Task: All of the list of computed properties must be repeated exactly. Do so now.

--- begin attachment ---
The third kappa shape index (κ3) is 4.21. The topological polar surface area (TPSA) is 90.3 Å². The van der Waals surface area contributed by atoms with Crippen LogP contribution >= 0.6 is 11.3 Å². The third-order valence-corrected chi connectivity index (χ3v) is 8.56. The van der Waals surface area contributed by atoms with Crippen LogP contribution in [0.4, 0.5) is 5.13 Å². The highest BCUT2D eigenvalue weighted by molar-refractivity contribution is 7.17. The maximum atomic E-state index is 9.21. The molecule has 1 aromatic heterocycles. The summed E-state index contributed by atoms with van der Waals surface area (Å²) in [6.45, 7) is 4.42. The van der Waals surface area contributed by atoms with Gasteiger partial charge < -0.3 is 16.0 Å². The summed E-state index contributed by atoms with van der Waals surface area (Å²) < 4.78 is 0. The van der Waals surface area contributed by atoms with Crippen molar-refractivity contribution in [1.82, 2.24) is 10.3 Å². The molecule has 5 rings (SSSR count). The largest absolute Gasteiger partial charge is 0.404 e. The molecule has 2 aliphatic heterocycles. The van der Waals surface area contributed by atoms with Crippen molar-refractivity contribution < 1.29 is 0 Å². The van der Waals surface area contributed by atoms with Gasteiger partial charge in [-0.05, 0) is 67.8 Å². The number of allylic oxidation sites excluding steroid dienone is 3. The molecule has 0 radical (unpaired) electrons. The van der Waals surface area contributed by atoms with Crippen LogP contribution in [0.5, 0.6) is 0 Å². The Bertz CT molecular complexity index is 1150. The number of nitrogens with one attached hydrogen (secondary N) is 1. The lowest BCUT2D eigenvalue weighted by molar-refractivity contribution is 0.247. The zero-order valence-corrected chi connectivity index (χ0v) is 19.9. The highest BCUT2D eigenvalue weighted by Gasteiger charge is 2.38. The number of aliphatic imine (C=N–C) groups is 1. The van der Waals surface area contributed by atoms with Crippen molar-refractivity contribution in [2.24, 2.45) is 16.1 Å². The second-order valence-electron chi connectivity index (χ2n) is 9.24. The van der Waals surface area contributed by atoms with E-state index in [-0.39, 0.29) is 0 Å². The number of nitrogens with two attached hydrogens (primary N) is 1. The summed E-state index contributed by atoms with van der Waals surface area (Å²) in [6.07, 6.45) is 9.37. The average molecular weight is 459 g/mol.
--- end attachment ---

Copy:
The third kappa shape index (κ3) is 4.21. The topological polar surface area (TPSA) is 90.3 Å². The van der Waals surface area contributed by atoms with Crippen LogP contribution >= 0.6 is 11.3 Å². The third-order valence-corrected chi connectivity index (χ3v) is 8.56. The van der Waals surface area contributed by atoms with Crippen LogP contribution in [0.4, 0.5) is 5.13 Å². The highest BCUT2D eigenvalue weighted by molar-refractivity contribution is 7.17. The maximum atomic E-state index is 9.21. The molecule has 1 aromatic heterocycles. The summed E-state index contributed by atoms with van der Waals surface area (Å²) in [6.45, 7) is 4.42. The van der Waals surface area contributed by atoms with Gasteiger partial charge < -0.3 is 16.0 Å². The summed E-state index contributed by atoms with van der Waals surface area (Å²) < 4.78 is 0. The van der Waals surface area contributed by atoms with Crippen molar-refractivity contribution in [1.82, 2.24) is 10.3 Å². The molecule has 5 rings (SSSR count). The largest absolute Gasteiger partial charge is 0.404 e. The molecule has 2 aliphatic heterocycles. The van der Waals surface area contributed by atoms with Crippen molar-refractivity contribution < 1.29 is 0 Å². The van der Waals surface area contributed by atoms with Gasteiger partial charge in [-0.05, 0) is 67.8 Å². The number of allylic oxidation sites excluding steroid dienone is 3. The molecule has 0 radical (unpaired) electrons. The van der Waals surface area contributed by atoms with Crippen LogP contribution in [0.5, 0.6) is 0 Å². The Bertz CT molecular complexity index is 1150. The number of nitrogens with one attached hydrogen (secondary N) is 1. The lowest BCUT2D eigenvalue weighted by molar-refractivity contribution is 0.247. The zero-order valence-corrected chi connectivity index (χ0v) is 19.9. The highest BCUT2D eigenvalue weighted by Gasteiger charge is 2.38. The number of aliphatic imine (C=N–C) groups is 1. The van der Waals surface area contributed by atoms with Crippen molar-refractivity contribution in [2.24, 2.45) is 16.1 Å². The second-order valence-electron chi connectivity index (χ2n) is 9.24. The van der Waals surface area contributed by atoms with E-state index in [-0.39, 0.29) is 0 Å². The number of nitrogens with two attached hydrogens (primary N) is 1. The summed E-state index contributed by atoms with van der Waals surface area (Å²) in [6.07, 6.45) is 9.37. The average molecular weight is 459 g/mol.